Two years later the coalition Government changed that to 90 per cent of UK premises receiving 24mbps by 2015. This was then pushed back to 2017.

What does the future hold?

Artificial intelligence

Increasing familiarity with virtual assistants such as Alexa and Siri may mean we are beginning to see the end of the keyboard altogether. The growth of artificial intelligence (AI) is likely to make devices more intuitive and able to anticipate our needs.

Flexible, indestructible devices

Future devices could be more like a piece of glass. Corning is already developing tech whereby circuitry is embedded in Gorilla glass - which could lead to transparent, flat and flexible, yet highly robust, devices.

Samsung recently announced that foldable devices are coming, which would allow users to unfold their phone to create a bigger screen when showing information to friends or business colleagues, and then collapse it back again for personal use.

Augmented reality and holograms

Devices will not only give you the ability to view videos, but will be able to project them and link into augmented reality (AR). Imagine looking at a sofa online or in a shop, and being able to see a 3D image of what it would look like in your lounge.

The next step in video calling will likely be the ability for the device to project a 3D hologram of the person you’re talking to - making it appear as though you are having a real face-to-face conversation.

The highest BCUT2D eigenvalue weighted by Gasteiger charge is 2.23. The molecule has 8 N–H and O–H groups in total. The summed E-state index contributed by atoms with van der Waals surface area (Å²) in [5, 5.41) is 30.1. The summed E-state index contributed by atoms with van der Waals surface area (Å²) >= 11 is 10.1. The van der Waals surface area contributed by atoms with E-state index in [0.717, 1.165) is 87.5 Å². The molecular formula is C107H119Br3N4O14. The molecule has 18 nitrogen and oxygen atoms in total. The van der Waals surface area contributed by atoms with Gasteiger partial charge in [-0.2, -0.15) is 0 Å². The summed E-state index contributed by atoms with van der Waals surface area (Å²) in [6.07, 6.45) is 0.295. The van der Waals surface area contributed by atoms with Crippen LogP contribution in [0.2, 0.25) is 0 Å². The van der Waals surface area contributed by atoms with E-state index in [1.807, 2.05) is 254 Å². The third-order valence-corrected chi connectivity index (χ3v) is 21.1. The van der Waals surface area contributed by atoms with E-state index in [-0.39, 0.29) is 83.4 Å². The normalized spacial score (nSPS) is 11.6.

UK infrastructure failures

For these technologies to become real, and for us to benefit from them we need the appropriate underlying infrastructure. Right now the UK is lagging far, far behind - and slipping further all the time.

In February 2018, BT confirmed that it will be spending at least £3 billion to roll out FTTP broadband in the UK by 2020. Even if they meet their target (and their track record is hardly encouraging), the UK will still only reach the level that the rest of Europe currently averages.

The government has said we should be fully FTTP by 2033 - when countries such as South Korea and Japan are already at almost 90%. We’re just starting the first trial of 5G in one city, whereas Japan plans to launch it commercially in 2020.

In South Korea, the three mobile operators have combined forces to build a single 5G network which is planned for launch in March 2019. Consequently, Samsung will be able to steal a lead on bringing 5G devices to the market. Could we see Vodafone and BT and other operators joining forces?

Falling behind

The last 40 years has taught that, despite having invented many of the technologies we now take for granted, the UK has failed to exploit them. Also, various governments, of all political colours, have made promises to improve our infrastructure and consistently failed to do so.

Although they have announced future plans, the dates are so far in the future that at least two elections will be fought beforehand. So who knows if these targets will ever be met?

We are becoming more and more dependent on our handheld devices - but we may find we are able to use them for fewer activities and in fewer places than users in many other countries.

Sponsored post. Copyright © 2018 Dave Millett, independent telecoms brokerage Equinox.

What does the * mean?

If a link has a * this means it is an affiliate link. To find out more, see our FAQs.